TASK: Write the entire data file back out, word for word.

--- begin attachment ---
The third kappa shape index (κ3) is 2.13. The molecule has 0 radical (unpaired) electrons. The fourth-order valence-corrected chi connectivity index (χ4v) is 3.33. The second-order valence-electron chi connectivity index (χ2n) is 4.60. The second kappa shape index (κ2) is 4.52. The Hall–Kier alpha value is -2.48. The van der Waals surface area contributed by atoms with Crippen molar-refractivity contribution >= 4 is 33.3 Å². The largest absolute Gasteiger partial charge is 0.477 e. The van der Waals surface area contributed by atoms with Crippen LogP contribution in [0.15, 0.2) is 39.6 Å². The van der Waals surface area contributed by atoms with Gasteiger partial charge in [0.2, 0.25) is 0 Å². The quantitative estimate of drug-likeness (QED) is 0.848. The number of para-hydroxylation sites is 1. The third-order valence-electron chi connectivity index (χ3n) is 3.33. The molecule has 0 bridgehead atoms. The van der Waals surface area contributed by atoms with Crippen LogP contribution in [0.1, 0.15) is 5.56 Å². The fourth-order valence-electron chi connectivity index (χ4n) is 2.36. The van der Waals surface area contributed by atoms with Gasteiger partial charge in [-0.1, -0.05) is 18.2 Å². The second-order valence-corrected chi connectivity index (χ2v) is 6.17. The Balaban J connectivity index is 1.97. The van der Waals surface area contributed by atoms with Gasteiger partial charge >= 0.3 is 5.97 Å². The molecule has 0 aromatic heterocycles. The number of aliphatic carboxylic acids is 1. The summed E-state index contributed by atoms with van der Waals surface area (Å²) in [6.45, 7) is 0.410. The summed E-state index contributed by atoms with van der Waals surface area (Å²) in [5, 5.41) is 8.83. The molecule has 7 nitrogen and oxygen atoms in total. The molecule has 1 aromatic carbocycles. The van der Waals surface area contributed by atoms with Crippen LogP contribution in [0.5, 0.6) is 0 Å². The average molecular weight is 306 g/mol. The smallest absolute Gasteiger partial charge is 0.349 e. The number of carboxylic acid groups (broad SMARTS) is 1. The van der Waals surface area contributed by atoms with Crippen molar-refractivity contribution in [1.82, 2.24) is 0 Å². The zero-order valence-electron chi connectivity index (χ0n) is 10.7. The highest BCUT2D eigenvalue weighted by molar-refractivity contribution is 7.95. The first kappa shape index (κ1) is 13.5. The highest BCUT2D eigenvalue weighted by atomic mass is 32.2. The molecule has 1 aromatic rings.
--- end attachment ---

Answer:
The third kappa shape index (κ3) is 2.13. The molecule has 0 radical (unpaired) electrons. The fourth-order valence-corrected chi connectivity index (χ4v) is 3.33. The second-order valence-electron chi connectivity index (χ2n) is 4.60. The second kappa shape index (κ2) is 4.52. The Hall–Kier alpha value is -2.48. The van der Waals surface area contributed by atoms with Crippen molar-refractivity contribution >= 4 is 33.3 Å². The largest absolute Gasteiger partial charge is 0.477 e. The van der Waals surface area contributed by atoms with Crippen LogP contribution in [0.15, 0.2) is 39.6 Å². The van der Waals surface area contributed by atoms with Gasteiger partial charge in [0.2, 0.25) is 0 Å². The quantitative estimate of drug-likeness (QED) is 0.848. The number of para-hydroxylation sites is 1. The third-order valence-electron chi connectivity index (χ3n) is 3.33. The molecule has 0 bridgehead atoms. The van der Waals surface area contributed by atoms with Crippen LogP contribution in [0.1, 0.15) is 5.56 Å². The fourth-order valence-electron chi connectivity index (χ4n) is 2.36. The van der Waals surface area contributed by atoms with Gasteiger partial charge in [-0.1, -0.05) is 18.2 Å². The second-order valence-corrected chi connectivity index (χ2v) is 6.17. The Balaban J connectivity index is 1.97. The van der Waals surface area contributed by atoms with Gasteiger partial charge >= 0.3 is 5.97 Å². The molecule has 0 aromatic heterocycles. The number of aliphatic carboxylic acids is 1. The summed E-state index contributed by atoms with van der Waals surface area (Å²) in [6.45, 7) is 0.410. The summed E-state index contributed by atoms with van der Waals surface area (Å²) in [5, 5.41) is 8.83. The molecule has 7 nitrogen and oxygen atoms in total. The molecule has 1 aromatic carbocycles. The van der Waals surface area contributed by atoms with Crippen LogP contribution in [0.5, 0.6) is 0 Å². The average molecular weight is 306 g/mol. The smallest absolute Gasteiger partial charge is 0.349 e. The number of carboxylic acid groups (broad SMARTS) is 1. The van der Waals surface area contributed by atoms with Crippen molar-refractivity contribution in [1.82, 2.24) is 0 Å². The zero-order valence-electron chi connectivity index (χ0n) is 10.7. The highest BCUT2D eigenvalue weighted by molar-refractivity contribution is 7.95. The first kappa shape index (κ1) is 13.5. The highest BCUT2D eigenvalue weighted by atomic mass is 32.2. The molecule has 1 aromatic rings.